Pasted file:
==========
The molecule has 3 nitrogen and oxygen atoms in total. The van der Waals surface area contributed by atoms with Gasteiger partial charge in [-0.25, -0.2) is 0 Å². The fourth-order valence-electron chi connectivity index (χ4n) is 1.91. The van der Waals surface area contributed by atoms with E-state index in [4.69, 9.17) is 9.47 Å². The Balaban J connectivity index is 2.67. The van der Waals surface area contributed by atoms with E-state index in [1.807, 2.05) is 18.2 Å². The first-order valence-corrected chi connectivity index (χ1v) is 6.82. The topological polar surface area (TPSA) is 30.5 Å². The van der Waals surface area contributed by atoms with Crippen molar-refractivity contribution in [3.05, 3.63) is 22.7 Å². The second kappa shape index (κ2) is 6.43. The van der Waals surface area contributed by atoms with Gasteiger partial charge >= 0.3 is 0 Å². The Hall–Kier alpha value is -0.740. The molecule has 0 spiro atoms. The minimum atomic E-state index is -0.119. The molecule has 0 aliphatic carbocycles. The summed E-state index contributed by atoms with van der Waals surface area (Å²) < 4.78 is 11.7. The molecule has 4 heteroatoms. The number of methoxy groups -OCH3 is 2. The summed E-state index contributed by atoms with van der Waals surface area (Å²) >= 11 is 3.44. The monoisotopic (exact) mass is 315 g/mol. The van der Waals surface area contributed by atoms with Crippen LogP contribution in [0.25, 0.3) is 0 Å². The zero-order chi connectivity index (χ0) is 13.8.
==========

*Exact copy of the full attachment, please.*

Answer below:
The molecule has 3 nitrogen and oxygen atoms in total. The van der Waals surface area contributed by atoms with Gasteiger partial charge in [-0.25, -0.2) is 0 Å². The fourth-order valence-electron chi connectivity index (χ4n) is 1.91. The van der Waals surface area contributed by atoms with E-state index in [4.69, 9.17) is 9.47 Å². The Balaban J connectivity index is 2.67. The van der Waals surface area contributed by atoms with E-state index in [1.807, 2.05) is 18.2 Å². The first-order valence-corrected chi connectivity index (χ1v) is 6.82. The topological polar surface area (TPSA) is 30.5 Å². The van der Waals surface area contributed by atoms with Crippen molar-refractivity contribution in [3.05, 3.63) is 22.7 Å². The second kappa shape index (κ2) is 6.43. The van der Waals surface area contributed by atoms with Gasteiger partial charge >= 0.3 is 0 Å². The Hall–Kier alpha value is -0.740. The molecule has 0 spiro atoms. The minimum atomic E-state index is -0.119. The molecule has 0 aliphatic carbocycles. The summed E-state index contributed by atoms with van der Waals surface area (Å²) < 4.78 is 11.7. The molecule has 4 heteroatoms. The number of methoxy groups -OCH3 is 2. The summed E-state index contributed by atoms with van der Waals surface area (Å²) >= 11 is 3.44. The monoisotopic (exact) mass is 315 g/mol. The van der Waals surface area contributed by atoms with Crippen LogP contribution in [0.25, 0.3) is 0 Å². The zero-order chi connectivity index (χ0) is 13.8.